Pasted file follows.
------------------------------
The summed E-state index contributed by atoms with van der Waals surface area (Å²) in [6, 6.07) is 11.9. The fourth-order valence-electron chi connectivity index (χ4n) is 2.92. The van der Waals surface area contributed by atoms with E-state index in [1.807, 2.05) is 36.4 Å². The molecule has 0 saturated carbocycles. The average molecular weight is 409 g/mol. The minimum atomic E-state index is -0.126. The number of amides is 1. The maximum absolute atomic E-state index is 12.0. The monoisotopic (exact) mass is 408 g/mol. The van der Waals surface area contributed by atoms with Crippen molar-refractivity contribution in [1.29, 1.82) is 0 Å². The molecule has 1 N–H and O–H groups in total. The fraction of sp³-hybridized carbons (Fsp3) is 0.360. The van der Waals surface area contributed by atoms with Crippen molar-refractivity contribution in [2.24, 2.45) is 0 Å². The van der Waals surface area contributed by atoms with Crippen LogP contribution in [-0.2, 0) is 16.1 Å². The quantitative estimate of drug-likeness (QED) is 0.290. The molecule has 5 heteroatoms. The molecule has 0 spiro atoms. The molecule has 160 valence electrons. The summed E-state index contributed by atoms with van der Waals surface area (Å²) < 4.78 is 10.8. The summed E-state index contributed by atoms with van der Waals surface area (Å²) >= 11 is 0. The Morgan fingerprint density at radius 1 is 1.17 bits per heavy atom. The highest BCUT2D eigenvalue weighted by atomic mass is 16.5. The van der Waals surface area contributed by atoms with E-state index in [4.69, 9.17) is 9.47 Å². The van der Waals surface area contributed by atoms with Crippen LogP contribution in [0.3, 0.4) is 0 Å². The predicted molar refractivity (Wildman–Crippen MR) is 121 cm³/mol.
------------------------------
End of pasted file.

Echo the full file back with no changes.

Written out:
The summed E-state index contributed by atoms with van der Waals surface area (Å²) in [6, 6.07) is 11.9. The fourth-order valence-electron chi connectivity index (χ4n) is 2.92. The van der Waals surface area contributed by atoms with E-state index in [1.807, 2.05) is 36.4 Å². The molecule has 0 saturated carbocycles. The average molecular weight is 409 g/mol. The minimum atomic E-state index is -0.126. The number of amides is 1. The maximum absolute atomic E-state index is 12.0. The monoisotopic (exact) mass is 408 g/mol. The van der Waals surface area contributed by atoms with Crippen molar-refractivity contribution in [1.29, 1.82) is 0 Å². The molecule has 1 N–H and O–H groups in total. The fraction of sp³-hybridized carbons (Fsp3) is 0.360. The van der Waals surface area contributed by atoms with Crippen molar-refractivity contribution in [2.24, 2.45) is 0 Å². The van der Waals surface area contributed by atoms with Crippen LogP contribution in [-0.2, 0) is 16.1 Å². The quantitative estimate of drug-likeness (QED) is 0.290. The molecule has 5 heteroatoms. The molecule has 0 spiro atoms. The molecule has 160 valence electrons. The summed E-state index contributed by atoms with van der Waals surface area (Å²) < 4.78 is 10.8. The summed E-state index contributed by atoms with van der Waals surface area (Å²) >= 11 is 0. The Morgan fingerprint density at radius 1 is 1.17 bits per heavy atom. The highest BCUT2D eigenvalue weighted by atomic mass is 16.5. The van der Waals surface area contributed by atoms with E-state index in [4.69, 9.17) is 9.47 Å². The van der Waals surface area contributed by atoms with Crippen LogP contribution in [0.3, 0.4) is 0 Å². The predicted molar refractivity (Wildman–Crippen MR) is 121 cm³/mol.